“I always thought I was the only one but when I go to the KidsTime Workshop every month, I see so many children. I would like to see all the kids in this situation learn that you can look after your own emotions as well as coping with mental illness as a family.” Young carer
A young carer is: ‘A child or young person under 18 who provides regular and ongoing care and emotional support to a family member who has a physical or mental illness, disability or misuses substances’. ADASS, ADCS, The Children’s Society 2012.
Children who have a parent with a mental illness might not be identified as a young carer. They might not meet the criteria of doing a caring role. Maybe there is another parent or family member seen as the main carer for their parent. That person might even be an older sibling. They may never have thought of themselves as a young carer, or heard the term before. They might not think it applies to them because they don’t do any more at home than you usually would. They’re not doing more housework or cooking or helping a parent get washed or dressed. Alternatively, their parent might be embarrassed if people found out the young person does tasks which are usually considered an adult’s job. That young person might just think that loving, caring or helping their parent is not something as official as ‘being their carer’. But being a young carer includes emotional support as well as caring duties.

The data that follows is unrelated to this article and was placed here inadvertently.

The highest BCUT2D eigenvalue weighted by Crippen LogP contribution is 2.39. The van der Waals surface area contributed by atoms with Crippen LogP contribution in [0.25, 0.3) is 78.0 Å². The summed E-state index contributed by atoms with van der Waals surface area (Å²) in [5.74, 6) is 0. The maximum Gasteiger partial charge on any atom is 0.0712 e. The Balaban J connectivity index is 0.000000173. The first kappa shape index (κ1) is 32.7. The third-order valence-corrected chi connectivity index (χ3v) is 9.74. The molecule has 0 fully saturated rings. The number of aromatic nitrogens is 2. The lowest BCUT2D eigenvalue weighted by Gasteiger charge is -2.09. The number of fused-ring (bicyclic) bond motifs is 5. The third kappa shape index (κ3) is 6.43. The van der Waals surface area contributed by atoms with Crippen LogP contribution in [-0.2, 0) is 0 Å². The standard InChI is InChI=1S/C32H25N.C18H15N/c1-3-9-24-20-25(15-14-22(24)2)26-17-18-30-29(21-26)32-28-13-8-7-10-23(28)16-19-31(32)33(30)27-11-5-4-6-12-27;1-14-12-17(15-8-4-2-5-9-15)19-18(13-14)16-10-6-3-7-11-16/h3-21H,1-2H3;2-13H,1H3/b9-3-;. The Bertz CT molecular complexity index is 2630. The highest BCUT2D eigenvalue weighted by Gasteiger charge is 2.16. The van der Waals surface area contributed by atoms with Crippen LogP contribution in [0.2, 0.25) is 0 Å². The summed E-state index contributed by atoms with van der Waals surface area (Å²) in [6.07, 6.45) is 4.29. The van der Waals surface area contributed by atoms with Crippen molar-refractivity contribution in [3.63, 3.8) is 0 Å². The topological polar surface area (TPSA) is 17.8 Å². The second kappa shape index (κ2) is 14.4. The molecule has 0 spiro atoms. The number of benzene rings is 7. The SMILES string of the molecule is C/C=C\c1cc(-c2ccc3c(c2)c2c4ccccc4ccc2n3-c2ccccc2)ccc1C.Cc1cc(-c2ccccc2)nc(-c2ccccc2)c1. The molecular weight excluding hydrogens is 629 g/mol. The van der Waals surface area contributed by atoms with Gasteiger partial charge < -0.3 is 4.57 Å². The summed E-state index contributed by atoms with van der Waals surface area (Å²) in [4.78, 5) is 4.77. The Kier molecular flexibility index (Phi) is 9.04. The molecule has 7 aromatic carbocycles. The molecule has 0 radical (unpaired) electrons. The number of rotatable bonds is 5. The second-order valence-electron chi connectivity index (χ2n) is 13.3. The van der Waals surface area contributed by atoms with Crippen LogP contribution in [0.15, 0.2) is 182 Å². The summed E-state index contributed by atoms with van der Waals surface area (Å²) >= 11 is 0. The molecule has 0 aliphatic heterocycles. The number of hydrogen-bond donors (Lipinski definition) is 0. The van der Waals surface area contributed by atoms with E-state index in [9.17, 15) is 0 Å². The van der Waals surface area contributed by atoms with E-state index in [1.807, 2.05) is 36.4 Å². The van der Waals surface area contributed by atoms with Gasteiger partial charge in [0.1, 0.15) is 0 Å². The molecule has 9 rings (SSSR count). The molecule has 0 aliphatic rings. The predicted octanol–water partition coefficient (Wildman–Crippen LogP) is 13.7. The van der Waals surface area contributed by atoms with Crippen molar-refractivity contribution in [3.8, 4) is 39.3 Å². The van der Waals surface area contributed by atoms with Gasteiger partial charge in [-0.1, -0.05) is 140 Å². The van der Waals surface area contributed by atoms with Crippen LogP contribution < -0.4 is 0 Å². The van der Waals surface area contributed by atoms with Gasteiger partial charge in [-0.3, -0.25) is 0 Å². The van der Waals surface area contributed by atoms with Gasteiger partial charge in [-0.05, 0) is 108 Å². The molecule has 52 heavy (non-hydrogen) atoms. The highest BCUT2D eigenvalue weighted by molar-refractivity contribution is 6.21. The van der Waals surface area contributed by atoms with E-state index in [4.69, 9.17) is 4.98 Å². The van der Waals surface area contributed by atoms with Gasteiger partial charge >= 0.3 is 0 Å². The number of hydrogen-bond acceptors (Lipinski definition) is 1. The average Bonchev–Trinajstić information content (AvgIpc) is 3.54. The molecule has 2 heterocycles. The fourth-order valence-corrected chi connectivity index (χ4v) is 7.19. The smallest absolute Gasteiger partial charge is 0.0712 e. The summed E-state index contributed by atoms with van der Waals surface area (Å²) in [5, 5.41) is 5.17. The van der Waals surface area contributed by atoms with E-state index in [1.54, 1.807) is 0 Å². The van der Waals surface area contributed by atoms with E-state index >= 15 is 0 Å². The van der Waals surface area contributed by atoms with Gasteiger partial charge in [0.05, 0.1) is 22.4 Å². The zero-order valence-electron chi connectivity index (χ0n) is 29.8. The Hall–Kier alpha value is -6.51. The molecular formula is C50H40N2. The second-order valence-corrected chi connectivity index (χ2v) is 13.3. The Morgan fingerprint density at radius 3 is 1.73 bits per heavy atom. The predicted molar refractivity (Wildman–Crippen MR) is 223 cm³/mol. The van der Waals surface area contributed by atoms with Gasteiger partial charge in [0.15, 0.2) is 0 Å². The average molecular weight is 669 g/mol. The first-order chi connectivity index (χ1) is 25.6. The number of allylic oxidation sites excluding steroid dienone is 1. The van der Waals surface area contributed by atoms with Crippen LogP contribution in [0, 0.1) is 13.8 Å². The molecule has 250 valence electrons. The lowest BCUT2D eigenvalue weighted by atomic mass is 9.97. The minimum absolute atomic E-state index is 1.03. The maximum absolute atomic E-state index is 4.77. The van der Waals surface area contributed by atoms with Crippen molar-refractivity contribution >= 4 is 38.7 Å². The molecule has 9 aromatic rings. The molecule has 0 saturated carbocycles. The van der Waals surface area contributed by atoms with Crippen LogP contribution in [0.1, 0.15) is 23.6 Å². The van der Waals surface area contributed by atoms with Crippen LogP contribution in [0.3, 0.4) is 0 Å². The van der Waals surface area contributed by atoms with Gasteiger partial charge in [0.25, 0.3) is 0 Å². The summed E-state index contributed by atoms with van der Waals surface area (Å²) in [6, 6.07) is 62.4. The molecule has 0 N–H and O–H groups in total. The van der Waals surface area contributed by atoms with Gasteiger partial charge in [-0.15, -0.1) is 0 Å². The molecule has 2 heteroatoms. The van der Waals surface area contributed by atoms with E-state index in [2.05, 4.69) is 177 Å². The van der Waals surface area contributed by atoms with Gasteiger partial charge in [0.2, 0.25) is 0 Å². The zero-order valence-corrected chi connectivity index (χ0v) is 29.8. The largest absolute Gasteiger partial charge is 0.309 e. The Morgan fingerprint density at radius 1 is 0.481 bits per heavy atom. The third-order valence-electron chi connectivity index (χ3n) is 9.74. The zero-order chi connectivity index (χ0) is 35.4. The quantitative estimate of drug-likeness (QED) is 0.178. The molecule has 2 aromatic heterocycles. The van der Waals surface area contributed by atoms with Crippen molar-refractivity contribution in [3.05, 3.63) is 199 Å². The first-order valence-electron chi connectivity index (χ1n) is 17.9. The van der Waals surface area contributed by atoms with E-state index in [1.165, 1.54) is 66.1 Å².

It is possible that the young person or family members treat the parent’s illness and the caring that they do for them as a ‘secret’. Because of the ongoing stigma and discrimination around mental illness, the young person or their family may not wish to speak out about what is happening at home.
“You can’t talk about it at school because you know it makes you different. But at KidsTime Workshops, children talk about mental health all the time so you can stop holding in your feelings. It’s comforting, and I felt more accepting of my dad.” Young carer
Even if they don’t see themselves as a young carer, if you know someone who has a parent with a mental illness that may mean they are doing some caring roles, whether this is practical or emotional. It is important that the carer has their own sources of support too.